DeLay Indicted on Conspiracy Charge

July 7, 2008 - 8:31 PM

(5th Add: Includes additional comments from former House Majority Leader Rep. Tom DeLay.)

(CNSNews.com) - House Majority Leader Tom DeLay (R-Texas) has been indicted by a Texas grand jury in Travis County charging him and two associates with conspiracy in a campaign finance scheme.

Because of GOP rules, DeLay must step down as majority leader, but he will remain a member of Congress.

"I have notified the speaker that I will temporarily step aside from my position as majority leader pursuant to the rules of the House Republican Conference and the actions of the Travis County district attorney today," DeLay said in a statement.

DeLay denied committing any crime and said District Attorney Ronnie Earle, a Democrat, is pursuing the case for political reasons.

"These charges have no basis in the facts or the law. This is just another example of Ronnie Earle misusing his office for partisan vendettas," DeLay's spokesperson Kevin Madden said.

"The defendants entered into an agreement with each other or with TRMPAC (Texans for a Republican Majority Political Action Committee) to make a political contribution in violation of the Texas election code," the indictment says. "The contribution was made directly to the Republican National Committee within 60 days of a general election."

Reports say the charges stem from the majority leader's role in using corporate money in the 2002 elections, which is prohibited by state law. The money was allegedly used to secure Republican majority control of the Texas Legislature in the 2002 election for the first time since Reconstruction, the Associated Press reports.

DeLay's associated John Colyandro, former executive director of a Texas PAC formed by DeLay, and Jim Ellis, head of DeLay's national political committee, were indicted as well.

"The indictment describes a scheme whereby corporate money, which cannot be given to candidates in Texas, was sent to the Republican National Committee where it was exchanged for money raised from individuals and then sent to those Texas Legislative candidates," said Earle at a press conference Wednesday.

"Criminal conspiracy is a state jail felony punishable by six months to two years in the state jail and a fine of up to $10,000. Thus far in this investigation, that began following the November 2002 Texas state elections, there have been 41 indictments, carrying a total of 81 counts, returned," added Earle.

"The law says that the duty of the prosecuting attorney is not to convict, but to see that justice is done. We have over the years prosecuted a number of elected officials. At least count that total stood at 15 - 12 of whom were Democrats and three of whom were Republicans," said Earle.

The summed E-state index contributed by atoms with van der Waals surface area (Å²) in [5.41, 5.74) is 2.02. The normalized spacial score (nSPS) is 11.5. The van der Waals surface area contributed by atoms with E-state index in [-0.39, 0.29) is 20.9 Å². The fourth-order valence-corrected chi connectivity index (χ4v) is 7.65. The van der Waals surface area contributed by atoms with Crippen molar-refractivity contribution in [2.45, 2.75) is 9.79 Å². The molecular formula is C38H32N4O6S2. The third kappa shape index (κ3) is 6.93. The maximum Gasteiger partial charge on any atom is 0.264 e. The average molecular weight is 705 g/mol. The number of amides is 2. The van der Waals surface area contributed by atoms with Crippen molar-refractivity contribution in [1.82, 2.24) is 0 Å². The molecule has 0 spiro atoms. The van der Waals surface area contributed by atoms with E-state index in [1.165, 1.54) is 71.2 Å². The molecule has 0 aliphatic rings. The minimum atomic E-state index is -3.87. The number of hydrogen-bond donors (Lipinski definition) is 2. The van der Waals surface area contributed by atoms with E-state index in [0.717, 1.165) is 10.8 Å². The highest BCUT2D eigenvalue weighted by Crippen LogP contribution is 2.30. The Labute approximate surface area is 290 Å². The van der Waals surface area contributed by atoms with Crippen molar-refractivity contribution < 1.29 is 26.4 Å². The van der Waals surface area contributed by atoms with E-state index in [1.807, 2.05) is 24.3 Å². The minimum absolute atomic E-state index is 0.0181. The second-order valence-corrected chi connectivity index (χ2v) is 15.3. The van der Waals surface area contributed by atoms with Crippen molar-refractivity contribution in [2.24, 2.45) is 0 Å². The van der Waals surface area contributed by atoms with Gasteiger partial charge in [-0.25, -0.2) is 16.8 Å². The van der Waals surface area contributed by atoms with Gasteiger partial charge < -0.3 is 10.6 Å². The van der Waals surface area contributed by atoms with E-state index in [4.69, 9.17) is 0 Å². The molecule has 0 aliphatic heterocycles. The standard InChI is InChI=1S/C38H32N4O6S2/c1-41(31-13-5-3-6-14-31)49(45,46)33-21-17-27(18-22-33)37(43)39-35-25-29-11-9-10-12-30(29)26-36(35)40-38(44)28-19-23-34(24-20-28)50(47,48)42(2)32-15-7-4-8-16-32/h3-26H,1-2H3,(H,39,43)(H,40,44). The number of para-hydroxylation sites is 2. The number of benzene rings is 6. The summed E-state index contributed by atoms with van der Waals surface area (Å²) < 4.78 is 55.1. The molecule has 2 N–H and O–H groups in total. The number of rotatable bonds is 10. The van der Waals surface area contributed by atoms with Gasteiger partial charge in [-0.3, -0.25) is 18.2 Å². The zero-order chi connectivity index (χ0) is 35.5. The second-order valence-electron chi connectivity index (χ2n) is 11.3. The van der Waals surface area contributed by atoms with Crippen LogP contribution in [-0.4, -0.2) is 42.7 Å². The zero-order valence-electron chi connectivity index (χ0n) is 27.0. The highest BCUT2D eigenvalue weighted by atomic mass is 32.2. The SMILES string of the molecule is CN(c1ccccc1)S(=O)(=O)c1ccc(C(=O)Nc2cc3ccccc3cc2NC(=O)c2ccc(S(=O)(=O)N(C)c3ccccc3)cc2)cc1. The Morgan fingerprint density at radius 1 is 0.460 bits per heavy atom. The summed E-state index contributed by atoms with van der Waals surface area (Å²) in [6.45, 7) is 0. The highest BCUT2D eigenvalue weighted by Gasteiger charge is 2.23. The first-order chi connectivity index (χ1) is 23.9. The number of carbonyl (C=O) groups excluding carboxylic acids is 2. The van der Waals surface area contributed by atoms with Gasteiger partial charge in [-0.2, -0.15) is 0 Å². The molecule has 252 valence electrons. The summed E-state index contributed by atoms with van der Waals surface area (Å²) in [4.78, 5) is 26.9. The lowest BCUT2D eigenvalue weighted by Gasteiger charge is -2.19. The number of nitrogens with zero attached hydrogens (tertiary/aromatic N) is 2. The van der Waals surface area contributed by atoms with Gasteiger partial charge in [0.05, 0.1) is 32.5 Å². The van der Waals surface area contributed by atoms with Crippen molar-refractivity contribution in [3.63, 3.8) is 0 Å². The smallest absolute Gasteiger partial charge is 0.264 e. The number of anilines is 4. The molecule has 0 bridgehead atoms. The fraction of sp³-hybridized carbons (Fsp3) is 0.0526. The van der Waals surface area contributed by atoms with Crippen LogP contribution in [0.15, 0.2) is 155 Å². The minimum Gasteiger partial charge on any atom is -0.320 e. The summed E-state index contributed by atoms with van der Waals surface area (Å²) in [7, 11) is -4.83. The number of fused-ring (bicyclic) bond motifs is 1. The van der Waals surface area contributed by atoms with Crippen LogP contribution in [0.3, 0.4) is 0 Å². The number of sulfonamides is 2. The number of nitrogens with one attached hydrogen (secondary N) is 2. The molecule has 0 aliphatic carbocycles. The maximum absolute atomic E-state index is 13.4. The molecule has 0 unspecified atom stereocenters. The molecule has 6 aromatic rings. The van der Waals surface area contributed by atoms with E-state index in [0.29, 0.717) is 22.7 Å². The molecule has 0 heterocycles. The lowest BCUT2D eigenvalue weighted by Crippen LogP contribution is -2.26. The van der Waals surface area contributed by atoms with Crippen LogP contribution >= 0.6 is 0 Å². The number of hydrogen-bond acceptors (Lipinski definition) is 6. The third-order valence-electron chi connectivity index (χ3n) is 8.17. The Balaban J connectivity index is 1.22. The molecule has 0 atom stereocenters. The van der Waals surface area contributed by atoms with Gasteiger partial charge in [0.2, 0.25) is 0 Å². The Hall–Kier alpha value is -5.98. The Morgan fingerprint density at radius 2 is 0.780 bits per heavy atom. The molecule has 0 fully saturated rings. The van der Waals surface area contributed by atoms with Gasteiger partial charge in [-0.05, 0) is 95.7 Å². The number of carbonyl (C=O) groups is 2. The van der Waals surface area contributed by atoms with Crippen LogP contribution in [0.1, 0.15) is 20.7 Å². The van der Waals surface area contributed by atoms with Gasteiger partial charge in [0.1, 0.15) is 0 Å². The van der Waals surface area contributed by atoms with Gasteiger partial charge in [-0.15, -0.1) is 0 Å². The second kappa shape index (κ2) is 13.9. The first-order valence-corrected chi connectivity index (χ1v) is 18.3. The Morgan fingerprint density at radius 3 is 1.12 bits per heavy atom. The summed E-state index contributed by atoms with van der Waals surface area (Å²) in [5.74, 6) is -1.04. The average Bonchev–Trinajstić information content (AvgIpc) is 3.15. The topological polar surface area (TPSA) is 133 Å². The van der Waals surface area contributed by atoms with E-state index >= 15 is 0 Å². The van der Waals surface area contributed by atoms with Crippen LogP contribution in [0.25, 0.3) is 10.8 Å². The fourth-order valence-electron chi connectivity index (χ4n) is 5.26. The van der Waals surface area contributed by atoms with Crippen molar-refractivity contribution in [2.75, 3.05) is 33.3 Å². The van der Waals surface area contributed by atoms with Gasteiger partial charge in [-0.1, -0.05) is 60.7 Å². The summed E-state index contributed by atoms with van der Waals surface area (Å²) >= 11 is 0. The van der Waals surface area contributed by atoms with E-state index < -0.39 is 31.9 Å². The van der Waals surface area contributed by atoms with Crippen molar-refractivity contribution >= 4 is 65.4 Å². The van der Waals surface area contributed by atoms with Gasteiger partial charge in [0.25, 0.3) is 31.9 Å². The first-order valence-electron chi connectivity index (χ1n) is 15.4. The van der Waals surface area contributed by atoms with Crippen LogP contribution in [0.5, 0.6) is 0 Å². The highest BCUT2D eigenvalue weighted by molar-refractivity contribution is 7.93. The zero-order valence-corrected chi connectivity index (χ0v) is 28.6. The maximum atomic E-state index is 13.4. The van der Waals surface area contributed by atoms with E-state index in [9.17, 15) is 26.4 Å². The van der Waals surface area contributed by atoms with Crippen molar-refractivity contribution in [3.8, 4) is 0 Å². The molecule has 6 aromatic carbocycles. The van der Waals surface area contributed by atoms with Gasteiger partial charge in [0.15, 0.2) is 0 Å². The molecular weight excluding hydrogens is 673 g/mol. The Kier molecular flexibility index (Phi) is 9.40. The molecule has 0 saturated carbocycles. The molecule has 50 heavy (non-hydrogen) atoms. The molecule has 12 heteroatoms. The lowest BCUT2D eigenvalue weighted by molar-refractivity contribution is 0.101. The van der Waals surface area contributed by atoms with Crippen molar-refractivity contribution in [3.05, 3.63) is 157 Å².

"Our job is to prosecute abuses of power. And our job is to bring those abuses to the attention of the public through the use of juries, Earle added.

'Coordinated, premeditated campaign of political retribution'

"In an act of blatant political partisanship, a rogue district attorney in Travis County, Texas, named Ronnie Earle, charged me with one count of criminal conspiracy, a reckless charge wholly unsupported by the facts," said DeLay at a press conference Wednesday.

DeLay called the indictment "one of the weakest, most baseless indictments in American history."

"It's a sham, and Mr. Earle knows it. It's a charge that cannot hold up even under the most glancing scrutiny," said DeLay. "This act is the product of a coordinated, premeditated campaign of political retribution, the all too predictable result of a vengeful investigation led by a partisan fanatic.

"Mr. Earle is abusing the power of his office to exact personal revenge for the role I played in the Texas Republican Legislative campaign in 2002 and my advocacy for a new, fair and constitutional congressional map for our state in 2003," DeLay added.

"Mr. Earle, an unabashed partisan zealot with a well-documented history of launching baseless investigations and indictments against his political enemies, has been targeting a political action committee on whose advisory board I once served," the Texas congressman said.

"During his investigation, he has gone out of his way to give several media interviews in his office - the only days he actually comes to the office I'm told - in which he has singled me out for personal attacks in direct violation of his public responsibility to conduct an impartial inquiry," said DeLay.